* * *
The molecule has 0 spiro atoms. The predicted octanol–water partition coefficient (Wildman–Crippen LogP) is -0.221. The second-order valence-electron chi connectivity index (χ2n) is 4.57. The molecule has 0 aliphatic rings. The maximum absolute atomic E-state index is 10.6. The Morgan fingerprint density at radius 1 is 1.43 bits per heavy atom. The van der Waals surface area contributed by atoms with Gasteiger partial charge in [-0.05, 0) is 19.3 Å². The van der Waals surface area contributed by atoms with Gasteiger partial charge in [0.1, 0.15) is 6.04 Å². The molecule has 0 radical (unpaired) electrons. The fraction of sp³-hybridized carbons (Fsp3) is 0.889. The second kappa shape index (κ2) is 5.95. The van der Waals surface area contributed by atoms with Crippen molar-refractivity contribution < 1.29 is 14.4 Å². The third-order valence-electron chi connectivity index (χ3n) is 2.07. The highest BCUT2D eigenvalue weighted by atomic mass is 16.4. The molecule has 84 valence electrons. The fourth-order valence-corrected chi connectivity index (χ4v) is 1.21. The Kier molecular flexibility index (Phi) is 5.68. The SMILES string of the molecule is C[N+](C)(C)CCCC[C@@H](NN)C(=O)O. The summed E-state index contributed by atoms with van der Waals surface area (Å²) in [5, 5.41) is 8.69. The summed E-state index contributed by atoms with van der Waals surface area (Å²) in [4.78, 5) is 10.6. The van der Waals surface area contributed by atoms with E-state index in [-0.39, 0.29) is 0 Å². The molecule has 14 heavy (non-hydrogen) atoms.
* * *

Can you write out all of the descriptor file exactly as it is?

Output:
The molecule has 0 spiro atoms. The predicted octanol–water partition coefficient (Wildman–Crippen LogP) is -0.221. The second-order valence-electron chi connectivity index (χ2n) is 4.57. The molecule has 0 aliphatic rings. The maximum absolute atomic E-state index is 10.6. The Morgan fingerprint density at radius 1 is 1.43 bits per heavy atom. The van der Waals surface area contributed by atoms with Gasteiger partial charge in [-0.05, 0) is 19.3 Å². The van der Waals surface area contributed by atoms with Gasteiger partial charge in [0.1, 0.15) is 6.04 Å². The molecule has 0 radical (unpaired) electrons. The fraction of sp³-hybridized carbons (Fsp3) is 0.889. The second kappa shape index (κ2) is 5.95. The van der Waals surface area contributed by atoms with Crippen molar-refractivity contribution < 1.29 is 14.4 Å². The third-order valence-electron chi connectivity index (χ3n) is 2.07. The highest BCUT2D eigenvalue weighted by atomic mass is 16.4. The molecule has 84 valence electrons. The fourth-order valence-corrected chi connectivity index (χ4v) is 1.21. The Kier molecular flexibility index (Phi) is 5.68. The SMILES string of the molecule is C[N+](C)(C)CCCC[C@@H](NN)C(=O)O. The summed E-state index contributed by atoms with van der Waals surface area (Å²) in [5, 5.41) is 8.69. The summed E-state index contributed by atoms with van der Waals surface area (Å²) in [4.78, 5) is 10.6. The van der Waals surface area contributed by atoms with E-state index in [-0.39, 0.29) is 0 Å². The molecule has 14 heavy (non-hydrogen) atoms.